Online education avoids the ‘hidden curriculum’ of cultural expectations

Campus-based education has its advantages but, for first-gen students, its digital complement can have more, say Jonathan van Belle and John Kaag

July 30, 2021
A woman in a crowd covers her face in shame
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Several years ago, one of us wrote an anonymous article about the dangers of anonymity in online education. Since working together on a new educational platform called, the error of his ways has become apparent to him.

For all its risky anonymity, online education helpfully reduces many signals of class and status. The online world is more Protean than physical spaces; many signals of difference, such as attire, hairstyle, accent or dietary habits, cannot be causes of exclusion and alienation because they are not (involuntarily) presented. Even in the “Zoom classroom”, students have more control over their self-presentation and interaction.

Not all signals of difference are blocked, of course. Word use in chat rooms can be the source of alienation, for instance. But the signals are fewer and their character is perhaps more pedagogically relevant. Word choice, for example, is germane to essay writing, whereas a faux hawk haircut is not.

Rachel Gable shows in her recent book, The Hidden Curriculum: First Generation Students at Legacy Universities, just how first-generation students face a steeper college climb than their campus peers. Gable, who is director of institutional effectiveness at Virginia Commonwealth University, details the “hidden curriculum”, a set of complicated social and cultural expectations that are reflexive for those in the dominant culture but that first-gen cohorts must quickly learn in addition to their official learning objectives, the overt curriculum. The first few months, even years, of campus life are notoriously disorienting, sometimes in a positive and exhilarating way; but that disorientation may be deeper for first-gen students – and detrimental.

The mantra “Maslow before Bloom” comes to mind. That is, Maslow’s hierarchy of needs should be prioritised above before Bloom’s taxonomy of standard learning objectives. Campus life involves considerable difficulties for students with respect to the base of Maslow’s hierarchy: physiological needs. Where do I eat? How can I afford housing? Do I qualify for this housing programme?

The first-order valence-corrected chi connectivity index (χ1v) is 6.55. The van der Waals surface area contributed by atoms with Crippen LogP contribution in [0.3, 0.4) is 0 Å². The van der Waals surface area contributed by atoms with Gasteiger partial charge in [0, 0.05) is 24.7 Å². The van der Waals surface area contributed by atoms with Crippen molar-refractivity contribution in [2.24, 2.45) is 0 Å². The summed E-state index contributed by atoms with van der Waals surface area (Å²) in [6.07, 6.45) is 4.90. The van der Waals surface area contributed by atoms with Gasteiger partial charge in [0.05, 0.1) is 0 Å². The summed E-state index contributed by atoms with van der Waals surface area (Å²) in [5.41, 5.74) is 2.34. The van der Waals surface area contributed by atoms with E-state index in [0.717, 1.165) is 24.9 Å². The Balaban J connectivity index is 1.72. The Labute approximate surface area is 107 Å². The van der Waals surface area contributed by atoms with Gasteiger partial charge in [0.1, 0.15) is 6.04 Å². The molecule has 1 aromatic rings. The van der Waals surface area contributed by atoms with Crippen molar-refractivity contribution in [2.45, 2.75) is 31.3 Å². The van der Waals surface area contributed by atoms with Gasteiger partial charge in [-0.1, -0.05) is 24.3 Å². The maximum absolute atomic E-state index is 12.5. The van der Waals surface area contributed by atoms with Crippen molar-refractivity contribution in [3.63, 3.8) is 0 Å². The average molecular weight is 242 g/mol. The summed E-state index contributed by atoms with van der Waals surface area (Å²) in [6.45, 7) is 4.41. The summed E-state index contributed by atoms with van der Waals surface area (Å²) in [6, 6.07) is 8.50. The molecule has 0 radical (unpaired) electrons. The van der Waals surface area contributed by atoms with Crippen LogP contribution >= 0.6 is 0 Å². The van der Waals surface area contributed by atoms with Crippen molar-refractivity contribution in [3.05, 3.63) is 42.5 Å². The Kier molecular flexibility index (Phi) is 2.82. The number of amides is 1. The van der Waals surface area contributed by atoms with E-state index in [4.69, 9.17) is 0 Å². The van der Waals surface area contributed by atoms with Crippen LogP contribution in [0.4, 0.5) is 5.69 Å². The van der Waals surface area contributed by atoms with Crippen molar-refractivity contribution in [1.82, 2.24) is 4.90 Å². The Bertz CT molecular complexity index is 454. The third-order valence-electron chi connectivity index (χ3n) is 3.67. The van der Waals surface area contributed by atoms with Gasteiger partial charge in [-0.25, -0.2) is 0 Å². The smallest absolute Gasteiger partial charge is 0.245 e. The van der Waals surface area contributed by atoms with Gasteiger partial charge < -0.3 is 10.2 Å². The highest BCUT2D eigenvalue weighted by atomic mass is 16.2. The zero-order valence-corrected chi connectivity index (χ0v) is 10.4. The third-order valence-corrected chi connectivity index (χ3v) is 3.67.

Even cleaning poses challenges. Where do I wash my clothes? Are the showers private enough? And, of course, risks to one’s person are also posed by roommates, fraternal or sororal organisations, and other elements of extracurricular life. In the worst case, those risks include violence, sexual or otherwise. According to the Rape, Abuse and Incest National Network, 26.4 per cent of undergraduate females and 6.8 per cent of males “experience rape or sexual assault through physical force, violence, or incapacitation”. Also, 23.1 per cent of “TGQN (transgender, genderqueer, nonconforming) college students have been sexually assaulted”.

For every social benefit of campus life, there is likely a correlated social cost, as any economics professor may devilishly point out. The assumption that, post-Covid, every student is anxious to be back “on campus”, learning in an intimate seminar environment, may belie an elitist mindset that holds that everyone should be equally comfortable being face to face. This mindset is misguided. For any number of social and political reasons, today’s students don’t enter their physical classrooms on an equal footing.

Campus life, regardless of online trends, needs continued reform. Again, we need Maslow before Bloom. It is vital that we help students with the hidden curriculum, rather than encouraging them to hide from it, yet as the popular warning goes, we mustn’t let the perfect be the enemy of the good. We mustn’t let a vision of the perfect, socially levelled campus life prevent us seeing the immediate remedies of online education.

Indeed, reformers who elevate such a vision may be perpetuating the stigma that online education is second-rate and second-class, thus inhibiting those students who are better served by these more affordable and, arguably, more equitable online classes from enrolling. We ought to send a better message to those who do enrol in online courses and flourish in that format.

And here is a final controversial thought: perhaps students who might have historically gone to elite, in-person, universities might do well to take a few anonymous online classes – just to get a true feel of equality in a classroom setting.

We do hold that online education is a complement to campus education, not a substitute. Both modes profit from a mutualism where the correlated cost of each is mitigated by the benefits of the complementary mode. Put simply, friendship is superior to hostility.

We both know the sometimes derailing pains of campus life, having suffered them during our own up-and-down lives on campus. But it is probably much worse for others: we are both white males in a society that still gives us the benefit of the doubt. Thankfully, given this online format, we do not have to divulge any other personal details unless we opt to do so. And to a certain extent – an extent we ourselves determine – we like that anonymity.

Jonathan van Belle is editor and content expert at John Kaag is chair and professor of philosophy at the University of Massachusetts Lowell, an instructor for Outlier’s introduction to philosophy course and an external professor at the Santa Fe Institute

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